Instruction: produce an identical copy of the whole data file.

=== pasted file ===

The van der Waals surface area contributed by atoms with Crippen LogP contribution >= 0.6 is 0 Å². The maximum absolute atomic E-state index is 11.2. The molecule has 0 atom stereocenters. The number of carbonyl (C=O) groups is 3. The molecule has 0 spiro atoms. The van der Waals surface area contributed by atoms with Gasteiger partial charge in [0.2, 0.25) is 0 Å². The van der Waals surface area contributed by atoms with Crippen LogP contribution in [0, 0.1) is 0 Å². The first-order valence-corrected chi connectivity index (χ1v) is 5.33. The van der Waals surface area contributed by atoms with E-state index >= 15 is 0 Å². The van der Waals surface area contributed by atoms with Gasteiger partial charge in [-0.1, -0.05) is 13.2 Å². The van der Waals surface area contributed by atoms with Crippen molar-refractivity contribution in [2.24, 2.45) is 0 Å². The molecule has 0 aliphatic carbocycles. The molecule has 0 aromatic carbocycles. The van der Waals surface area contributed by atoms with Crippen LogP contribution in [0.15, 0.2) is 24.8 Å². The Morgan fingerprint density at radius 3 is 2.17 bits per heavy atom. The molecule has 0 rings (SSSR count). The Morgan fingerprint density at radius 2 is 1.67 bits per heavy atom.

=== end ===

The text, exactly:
The van der Waals surface area contributed by atoms with Crippen LogP contribution >= 0.6 is 0 Å². The maximum absolute atomic E-state index is 11.2. The molecule has 0 atom stereocenters. The number of carbonyl (C=O) groups is 3. The molecule has 0 spiro atoms. The van der Waals surface area contributed by atoms with Gasteiger partial charge in [0.2, 0.25) is 0 Å². The van der Waals surface area contributed by atoms with Crippen LogP contribution in [0, 0.1) is 0 Å². The first-order valence-corrected chi connectivity index (χ1v) is 5.33. The van der Waals surface area contributed by atoms with E-state index >= 15 is 0 Å². The van der Waals surface area contributed by atoms with Gasteiger partial charge in [-0.1, -0.05) is 13.2 Å². The van der Waals surface area contributed by atoms with Crippen molar-refractivity contribution in [2.24, 2.45) is 0 Å². The molecule has 0 aliphatic carbocycles. The molecule has 0 aromatic carbocycles. The van der Waals surface area contributed by atoms with Crippen LogP contribution in [0.15, 0.2) is 24.8 Å². The Morgan fingerprint density at radius 3 is 2.17 bits per heavy atom. The molecule has 0 rings (SSSR count). The Morgan fingerprint density at radius 2 is 1.67 bits per heavy atom.